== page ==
General Motors pulled its advertising program out of Facebook due to lack of results.
Makes sense to me. If it isn’t helping the top line revenue number, then stop it and try something else.
Reminds me of something mom used to say when I wanted to go along with the crowd and do what the “cool” kids did. “If they jumped off a three story building,” she would say, “would you do it too?”
Notice a bit of a nuance in the GM decision. They did NOT stop talking on Facebook–they stopped ADVERTISING on Facebook.
A friend of mine who is in car sales, posted this idea,
“Could this be the beginning of a realization by those who have things to sell that they have been sold a bill of goods by the young marketers most of whom, it seems to me, have never asked a closing question in their lives?”
“Social” is not a synonym for “sell.” I believe the trendy marketing imperative of “having a conversation” is not the same as “selling a product.” In fact, having a conversation may be the fall-back position for those marketers who don’t know how to sell.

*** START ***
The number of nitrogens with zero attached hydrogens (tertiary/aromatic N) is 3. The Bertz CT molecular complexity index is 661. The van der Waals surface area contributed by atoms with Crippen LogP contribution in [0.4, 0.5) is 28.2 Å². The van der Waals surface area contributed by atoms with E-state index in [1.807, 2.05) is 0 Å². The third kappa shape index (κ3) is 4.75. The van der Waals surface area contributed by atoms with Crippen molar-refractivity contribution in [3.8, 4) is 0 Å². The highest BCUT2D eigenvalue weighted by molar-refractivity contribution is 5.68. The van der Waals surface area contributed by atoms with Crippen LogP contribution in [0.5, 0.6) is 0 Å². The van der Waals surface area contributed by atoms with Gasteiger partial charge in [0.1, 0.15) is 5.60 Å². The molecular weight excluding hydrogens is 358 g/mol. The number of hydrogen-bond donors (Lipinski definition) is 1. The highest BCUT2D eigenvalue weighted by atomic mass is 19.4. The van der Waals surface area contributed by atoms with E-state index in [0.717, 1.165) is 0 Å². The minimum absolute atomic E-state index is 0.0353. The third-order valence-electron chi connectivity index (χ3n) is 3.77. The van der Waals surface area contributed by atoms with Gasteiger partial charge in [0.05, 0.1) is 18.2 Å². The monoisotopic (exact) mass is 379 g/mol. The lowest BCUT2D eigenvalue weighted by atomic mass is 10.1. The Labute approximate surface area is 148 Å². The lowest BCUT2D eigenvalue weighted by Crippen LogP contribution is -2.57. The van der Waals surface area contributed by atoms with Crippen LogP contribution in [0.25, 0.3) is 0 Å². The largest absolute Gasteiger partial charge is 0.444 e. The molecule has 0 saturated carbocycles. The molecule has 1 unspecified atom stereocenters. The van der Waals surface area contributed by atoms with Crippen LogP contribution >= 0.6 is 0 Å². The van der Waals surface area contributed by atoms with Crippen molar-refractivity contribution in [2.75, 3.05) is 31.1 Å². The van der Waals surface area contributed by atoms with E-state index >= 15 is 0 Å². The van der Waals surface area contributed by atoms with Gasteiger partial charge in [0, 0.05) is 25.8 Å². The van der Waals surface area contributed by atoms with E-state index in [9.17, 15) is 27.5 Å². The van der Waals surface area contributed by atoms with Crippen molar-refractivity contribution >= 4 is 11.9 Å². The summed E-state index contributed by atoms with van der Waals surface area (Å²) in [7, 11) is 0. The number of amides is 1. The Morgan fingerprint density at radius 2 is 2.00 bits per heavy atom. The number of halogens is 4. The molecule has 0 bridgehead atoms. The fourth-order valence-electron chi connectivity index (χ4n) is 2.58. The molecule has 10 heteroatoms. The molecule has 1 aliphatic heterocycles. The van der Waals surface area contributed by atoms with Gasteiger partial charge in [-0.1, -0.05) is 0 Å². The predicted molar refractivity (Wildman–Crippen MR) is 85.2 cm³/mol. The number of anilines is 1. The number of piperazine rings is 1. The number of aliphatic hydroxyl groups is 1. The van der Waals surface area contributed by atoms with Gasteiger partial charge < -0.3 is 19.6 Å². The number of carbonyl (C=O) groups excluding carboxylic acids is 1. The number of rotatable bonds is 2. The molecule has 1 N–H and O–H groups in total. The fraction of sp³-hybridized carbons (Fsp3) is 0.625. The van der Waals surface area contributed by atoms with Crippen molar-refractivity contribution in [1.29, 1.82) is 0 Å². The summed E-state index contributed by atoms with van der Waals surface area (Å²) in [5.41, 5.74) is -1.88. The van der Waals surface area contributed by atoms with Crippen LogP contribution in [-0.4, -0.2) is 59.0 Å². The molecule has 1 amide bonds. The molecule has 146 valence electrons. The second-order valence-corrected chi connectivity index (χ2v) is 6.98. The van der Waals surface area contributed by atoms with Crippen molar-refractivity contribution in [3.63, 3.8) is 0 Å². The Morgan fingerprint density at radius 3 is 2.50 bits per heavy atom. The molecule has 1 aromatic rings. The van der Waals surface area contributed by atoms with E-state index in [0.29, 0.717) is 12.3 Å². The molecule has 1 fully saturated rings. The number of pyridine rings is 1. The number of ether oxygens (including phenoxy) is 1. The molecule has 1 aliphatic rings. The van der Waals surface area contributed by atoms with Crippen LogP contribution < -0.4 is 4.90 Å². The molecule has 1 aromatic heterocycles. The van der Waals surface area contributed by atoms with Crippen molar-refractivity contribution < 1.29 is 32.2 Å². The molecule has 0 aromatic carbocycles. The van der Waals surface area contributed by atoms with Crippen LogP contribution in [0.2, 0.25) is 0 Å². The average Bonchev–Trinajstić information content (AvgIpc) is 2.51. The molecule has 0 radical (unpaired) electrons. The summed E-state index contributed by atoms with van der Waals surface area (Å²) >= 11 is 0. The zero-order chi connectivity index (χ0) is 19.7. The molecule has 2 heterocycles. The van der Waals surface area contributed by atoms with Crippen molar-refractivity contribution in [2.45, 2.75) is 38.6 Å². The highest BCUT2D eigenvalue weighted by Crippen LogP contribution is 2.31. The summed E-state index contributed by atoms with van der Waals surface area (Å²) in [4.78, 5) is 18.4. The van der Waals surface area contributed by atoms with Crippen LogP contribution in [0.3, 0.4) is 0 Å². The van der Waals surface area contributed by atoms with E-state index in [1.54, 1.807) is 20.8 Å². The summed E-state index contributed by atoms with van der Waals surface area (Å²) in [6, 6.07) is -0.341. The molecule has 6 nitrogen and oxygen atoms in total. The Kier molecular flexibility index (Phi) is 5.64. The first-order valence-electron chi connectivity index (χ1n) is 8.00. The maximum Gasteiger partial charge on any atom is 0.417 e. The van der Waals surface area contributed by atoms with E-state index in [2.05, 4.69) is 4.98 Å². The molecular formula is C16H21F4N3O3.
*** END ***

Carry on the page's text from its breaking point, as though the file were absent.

I like most of what my friend had to say.
If so far you have resisted the “trendy marketing imperative” of “having a conversation,” you may still be missing the boat.
I can not remember the last time I sold anything without talking to someone first. Marketing is the ART of getting people you can talk with about your products. Selling is what happens after marketing does its job.
Facebook’s possible failure as an ad vehicle is more a matter of confusing those two very different disciplines.